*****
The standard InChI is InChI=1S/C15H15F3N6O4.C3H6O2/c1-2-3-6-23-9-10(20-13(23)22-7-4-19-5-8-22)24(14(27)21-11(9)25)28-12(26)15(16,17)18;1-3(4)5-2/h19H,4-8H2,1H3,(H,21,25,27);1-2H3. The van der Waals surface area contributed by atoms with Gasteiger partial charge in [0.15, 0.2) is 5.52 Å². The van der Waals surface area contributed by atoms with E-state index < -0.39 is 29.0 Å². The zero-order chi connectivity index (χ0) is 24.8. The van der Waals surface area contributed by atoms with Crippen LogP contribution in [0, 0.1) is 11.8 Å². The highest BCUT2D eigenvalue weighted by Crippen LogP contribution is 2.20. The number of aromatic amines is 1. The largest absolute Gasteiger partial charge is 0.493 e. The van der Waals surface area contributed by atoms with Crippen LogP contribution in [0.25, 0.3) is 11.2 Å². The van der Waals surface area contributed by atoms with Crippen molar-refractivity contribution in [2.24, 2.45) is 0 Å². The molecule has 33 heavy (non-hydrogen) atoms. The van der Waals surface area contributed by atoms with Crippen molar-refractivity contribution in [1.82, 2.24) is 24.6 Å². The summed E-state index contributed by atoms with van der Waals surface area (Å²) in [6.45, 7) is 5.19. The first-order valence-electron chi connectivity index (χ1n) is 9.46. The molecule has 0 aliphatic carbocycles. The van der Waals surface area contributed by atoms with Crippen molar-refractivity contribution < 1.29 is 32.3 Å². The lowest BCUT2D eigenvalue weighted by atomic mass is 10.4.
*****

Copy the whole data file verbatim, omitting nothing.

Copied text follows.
The standard InChI is InChI=1S/C15H15F3N6O4.C3H6O2/c1-2-3-6-23-9-10(20-13(23)22-7-4-19-5-8-22)24(14(27)21-11(9)25)28-12(26)15(16,17)18;1-3(4)5-2/h19H,4-8H2,1H3,(H,21,25,27);1-2H3. The van der Waals surface area contributed by atoms with Gasteiger partial charge in [0.15, 0.2) is 5.52 Å². The van der Waals surface area contributed by atoms with E-state index < -0.39 is 29.0 Å². The zero-order chi connectivity index (χ0) is 24.8. The van der Waals surface area contributed by atoms with Crippen LogP contribution in [0, 0.1) is 11.8 Å². The highest BCUT2D eigenvalue weighted by Crippen LogP contribution is 2.20. The number of aromatic amines is 1. The largest absolute Gasteiger partial charge is 0.493 e. The van der Waals surface area contributed by atoms with Crippen LogP contribution in [0.25, 0.3) is 11.2 Å². The van der Waals surface area contributed by atoms with Crippen molar-refractivity contribution in [2.24, 2.45) is 0 Å². The molecule has 33 heavy (non-hydrogen) atoms. The van der Waals surface area contributed by atoms with Crippen molar-refractivity contribution in [1.82, 2.24) is 24.6 Å². The summed E-state index contributed by atoms with van der Waals surface area (Å²) in [6.45, 7) is 5.19. The first-order valence-electron chi connectivity index (χ1n) is 9.46. The molecule has 0 aliphatic carbocycles. The van der Waals surface area contributed by atoms with Crippen molar-refractivity contribution < 1.29 is 32.3 Å². The lowest BCUT2D eigenvalue weighted by atomic mass is 10.4.